‘That's why we do this work’: CMU students pack first stop of Michigan Made College Tour
For an evening, with over 1,000 people in Finch Fieldhouse, a group of mostly Michigan artists and Central Michigan University students connected as one.
On Feb. 3, the CMU chapter of the National Panhellenic Council (NPHC) and Truu Colors Entertainment hosted Sada Baby, YN Jay and other mainly Michigan rappers at CMU for the first stop of the Michigan Made College Tour.
For more than two hours, musicians from all across the mitten took turns showcasing their artistry to a cheerful collegiate audience.
Nick Lavelle, Truu Colors Entertainment's owner and tour performer described the night as a success, though he sees plenty to improve for the future.
“It was way better than I expected,” LaVelle said. “There was so much that went into this and so many hurdles we had to jump just to get to this point.
"Now we have something to build on. I see a lot of things I did wrong (and) I can improve on moving forward.”
Throughout the event, loud music boomed through the overhead speakers while colorful lights filled the facility. From hip-hop and R&B, dance performances and even some pop music, there was something for everyone.
“My overall purpose for this was to change the view of how CMU sees colored kids on campus,” Vice President of the NPHC chapter at CMU Calvin Price said. “Change the vibe and the stigma of how they view people of color and concerts. If you look, we haven't had a concert in so long.”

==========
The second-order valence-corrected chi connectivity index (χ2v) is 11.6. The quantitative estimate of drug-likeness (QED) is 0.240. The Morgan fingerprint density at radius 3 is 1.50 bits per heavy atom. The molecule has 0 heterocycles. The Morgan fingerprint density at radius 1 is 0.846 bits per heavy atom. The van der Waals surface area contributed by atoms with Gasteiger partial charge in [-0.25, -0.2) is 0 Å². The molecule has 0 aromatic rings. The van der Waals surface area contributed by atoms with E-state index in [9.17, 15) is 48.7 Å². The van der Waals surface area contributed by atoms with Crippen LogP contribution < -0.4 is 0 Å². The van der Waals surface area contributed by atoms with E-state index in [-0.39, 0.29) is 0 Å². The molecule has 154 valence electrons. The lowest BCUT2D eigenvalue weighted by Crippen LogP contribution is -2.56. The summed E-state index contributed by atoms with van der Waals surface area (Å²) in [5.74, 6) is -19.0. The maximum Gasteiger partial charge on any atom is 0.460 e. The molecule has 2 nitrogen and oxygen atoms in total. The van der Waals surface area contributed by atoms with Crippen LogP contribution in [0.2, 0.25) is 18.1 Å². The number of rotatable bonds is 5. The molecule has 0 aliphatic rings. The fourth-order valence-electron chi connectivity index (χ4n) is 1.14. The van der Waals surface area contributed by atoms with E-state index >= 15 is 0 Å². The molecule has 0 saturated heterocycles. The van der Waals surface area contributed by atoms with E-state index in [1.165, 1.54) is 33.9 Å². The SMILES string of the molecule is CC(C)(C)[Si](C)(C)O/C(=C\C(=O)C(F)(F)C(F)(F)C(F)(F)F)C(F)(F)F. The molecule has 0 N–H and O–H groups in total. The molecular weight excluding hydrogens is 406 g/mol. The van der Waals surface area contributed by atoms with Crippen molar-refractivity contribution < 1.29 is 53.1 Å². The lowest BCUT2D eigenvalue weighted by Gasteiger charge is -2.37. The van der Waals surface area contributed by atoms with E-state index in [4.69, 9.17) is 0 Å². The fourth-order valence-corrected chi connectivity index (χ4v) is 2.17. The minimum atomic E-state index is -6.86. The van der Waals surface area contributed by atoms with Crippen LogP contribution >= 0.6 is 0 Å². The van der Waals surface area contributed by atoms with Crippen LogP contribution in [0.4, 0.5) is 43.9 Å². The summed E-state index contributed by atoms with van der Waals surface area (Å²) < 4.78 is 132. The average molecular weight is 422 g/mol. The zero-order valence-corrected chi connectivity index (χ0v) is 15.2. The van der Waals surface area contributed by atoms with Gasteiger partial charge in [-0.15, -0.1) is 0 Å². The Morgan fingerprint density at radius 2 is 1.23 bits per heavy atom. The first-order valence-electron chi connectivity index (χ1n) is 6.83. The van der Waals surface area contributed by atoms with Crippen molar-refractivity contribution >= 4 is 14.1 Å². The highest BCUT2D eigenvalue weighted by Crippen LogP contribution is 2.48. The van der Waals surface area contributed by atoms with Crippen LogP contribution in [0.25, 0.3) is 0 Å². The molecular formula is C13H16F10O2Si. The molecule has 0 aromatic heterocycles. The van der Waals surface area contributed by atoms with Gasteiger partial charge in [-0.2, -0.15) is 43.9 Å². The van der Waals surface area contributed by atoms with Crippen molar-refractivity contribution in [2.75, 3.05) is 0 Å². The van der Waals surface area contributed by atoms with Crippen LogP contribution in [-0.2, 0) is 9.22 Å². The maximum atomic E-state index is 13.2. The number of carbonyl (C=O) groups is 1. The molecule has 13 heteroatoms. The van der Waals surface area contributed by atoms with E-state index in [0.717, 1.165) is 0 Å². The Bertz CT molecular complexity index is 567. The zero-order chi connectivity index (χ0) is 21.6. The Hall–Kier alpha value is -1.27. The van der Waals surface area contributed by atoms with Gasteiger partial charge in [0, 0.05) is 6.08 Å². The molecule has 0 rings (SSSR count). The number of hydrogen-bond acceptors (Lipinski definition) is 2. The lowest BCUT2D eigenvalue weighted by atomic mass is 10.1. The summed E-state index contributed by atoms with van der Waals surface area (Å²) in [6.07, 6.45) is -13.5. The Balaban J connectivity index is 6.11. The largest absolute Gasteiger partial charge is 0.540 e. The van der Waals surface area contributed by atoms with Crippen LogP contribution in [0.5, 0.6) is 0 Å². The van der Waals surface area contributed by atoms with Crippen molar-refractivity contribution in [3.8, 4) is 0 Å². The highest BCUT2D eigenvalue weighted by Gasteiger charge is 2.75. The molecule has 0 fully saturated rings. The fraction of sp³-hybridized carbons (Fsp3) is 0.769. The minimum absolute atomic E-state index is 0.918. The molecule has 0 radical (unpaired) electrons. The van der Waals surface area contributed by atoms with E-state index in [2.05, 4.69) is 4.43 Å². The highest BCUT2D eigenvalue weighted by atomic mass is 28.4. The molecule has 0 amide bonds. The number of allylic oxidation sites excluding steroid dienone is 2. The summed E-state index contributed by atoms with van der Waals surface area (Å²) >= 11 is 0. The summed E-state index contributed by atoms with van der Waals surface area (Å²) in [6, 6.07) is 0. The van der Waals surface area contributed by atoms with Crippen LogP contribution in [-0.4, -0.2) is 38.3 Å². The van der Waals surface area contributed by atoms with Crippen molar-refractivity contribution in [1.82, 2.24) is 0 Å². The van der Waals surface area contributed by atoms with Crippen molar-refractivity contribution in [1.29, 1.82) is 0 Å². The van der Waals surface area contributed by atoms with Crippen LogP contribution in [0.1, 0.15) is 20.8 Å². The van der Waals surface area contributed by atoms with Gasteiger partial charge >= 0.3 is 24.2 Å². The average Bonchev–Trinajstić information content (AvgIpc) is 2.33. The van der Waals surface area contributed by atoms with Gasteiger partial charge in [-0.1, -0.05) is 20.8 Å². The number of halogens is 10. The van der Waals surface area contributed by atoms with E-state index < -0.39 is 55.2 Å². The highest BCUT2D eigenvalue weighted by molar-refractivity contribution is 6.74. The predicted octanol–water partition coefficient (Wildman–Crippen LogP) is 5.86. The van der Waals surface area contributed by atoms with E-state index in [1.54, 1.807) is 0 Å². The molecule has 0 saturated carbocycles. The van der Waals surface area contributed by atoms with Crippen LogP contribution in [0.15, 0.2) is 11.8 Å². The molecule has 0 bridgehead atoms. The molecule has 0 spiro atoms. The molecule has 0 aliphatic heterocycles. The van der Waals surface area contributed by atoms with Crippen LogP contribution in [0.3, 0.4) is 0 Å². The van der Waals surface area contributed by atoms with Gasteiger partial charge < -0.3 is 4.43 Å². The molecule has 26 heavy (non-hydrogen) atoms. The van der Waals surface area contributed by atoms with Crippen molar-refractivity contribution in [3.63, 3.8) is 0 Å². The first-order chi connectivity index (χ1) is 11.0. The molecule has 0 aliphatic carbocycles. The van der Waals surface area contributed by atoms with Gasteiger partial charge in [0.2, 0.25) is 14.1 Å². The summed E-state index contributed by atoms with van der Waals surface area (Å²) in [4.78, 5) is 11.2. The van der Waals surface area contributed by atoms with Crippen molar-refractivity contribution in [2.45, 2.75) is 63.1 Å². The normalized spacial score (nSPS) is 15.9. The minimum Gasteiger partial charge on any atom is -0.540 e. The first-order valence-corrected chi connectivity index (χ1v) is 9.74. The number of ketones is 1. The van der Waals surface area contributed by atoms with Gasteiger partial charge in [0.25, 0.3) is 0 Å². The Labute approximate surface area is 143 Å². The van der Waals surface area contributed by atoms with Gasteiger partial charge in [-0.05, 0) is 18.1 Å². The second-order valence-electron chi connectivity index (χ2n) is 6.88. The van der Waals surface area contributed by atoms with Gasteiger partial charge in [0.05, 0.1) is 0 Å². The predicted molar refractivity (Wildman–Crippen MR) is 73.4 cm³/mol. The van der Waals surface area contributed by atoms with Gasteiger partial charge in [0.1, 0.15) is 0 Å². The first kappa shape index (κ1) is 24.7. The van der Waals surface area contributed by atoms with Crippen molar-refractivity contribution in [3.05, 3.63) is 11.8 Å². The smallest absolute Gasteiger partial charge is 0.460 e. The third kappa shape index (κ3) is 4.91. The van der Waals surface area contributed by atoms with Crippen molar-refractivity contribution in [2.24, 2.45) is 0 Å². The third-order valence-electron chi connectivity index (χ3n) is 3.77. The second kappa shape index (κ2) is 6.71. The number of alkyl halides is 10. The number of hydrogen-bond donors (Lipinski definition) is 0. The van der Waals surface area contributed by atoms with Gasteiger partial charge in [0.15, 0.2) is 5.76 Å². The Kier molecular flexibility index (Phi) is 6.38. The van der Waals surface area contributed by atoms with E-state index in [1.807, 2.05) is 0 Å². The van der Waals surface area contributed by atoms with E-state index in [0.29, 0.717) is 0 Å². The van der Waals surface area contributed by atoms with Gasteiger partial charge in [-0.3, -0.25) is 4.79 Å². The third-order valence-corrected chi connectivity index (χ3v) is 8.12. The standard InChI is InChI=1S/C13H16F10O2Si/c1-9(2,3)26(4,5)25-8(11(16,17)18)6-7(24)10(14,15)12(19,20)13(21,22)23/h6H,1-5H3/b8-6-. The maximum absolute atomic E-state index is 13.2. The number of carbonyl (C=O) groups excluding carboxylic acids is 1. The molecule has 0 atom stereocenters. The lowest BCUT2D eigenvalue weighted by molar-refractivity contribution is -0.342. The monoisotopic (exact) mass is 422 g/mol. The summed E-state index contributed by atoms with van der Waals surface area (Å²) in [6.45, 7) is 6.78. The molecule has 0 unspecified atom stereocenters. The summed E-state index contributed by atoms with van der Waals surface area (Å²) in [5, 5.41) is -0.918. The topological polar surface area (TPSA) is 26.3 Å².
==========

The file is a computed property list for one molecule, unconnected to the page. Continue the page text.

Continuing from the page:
Just two days before the concert took place, the venue location was changed and the planned afterparty was canceled.
“The hardest part for me was every time we got four steps forward where we were with the university it was like we were knocked 10 steps back,” Azuare Singleton-Moton president of the NPHC chapter at CMU, said. “We had tasks and stuff to do for the venue every single day up until the day of the concert, and they were still threatening to shut it down.”
In the end, music played, the condensed crowd danced, each seemingly bumping into another, and organizers said the students seemed happy.
“The most rewarding part of the night is seeing everybody enjoy it, especially when Sada came out,” Moton said. “Everybody got so excited and so happy.
"That's why we do this work behind the scenes to make other people happy, make them enjoy themselves and have a great college experience.”
While Sada Baby and YN Jay were the headliners of the event, 9-year-old rapper and daughter of LaVelle, Savannah Aubrey, stole the show performing her song “Be my friend.”
“When I even put the tour together, [Aubrey] was the first person that was on a tour. So it was building around her,” LaVelle said. “You know, her being signed to my label, me just helping her with her music and things like that.
"I just wanted to continue to give her a platform and an opportunity.”
Throughout February, the Michigan Made College tour is teaming with Score Gold, a student resource network. For each tour location two full-time college students will be randomly selected to receive financial help paying for their textbooks for next semester.
The Michigan Made College Tour’s next stop is at the University of Michigan Saturday, Feb. 4. Tickets are on sale from $15-$25 and can be purchased online.
Central Michigan Life Reporter Briana Thompson contributed to this article.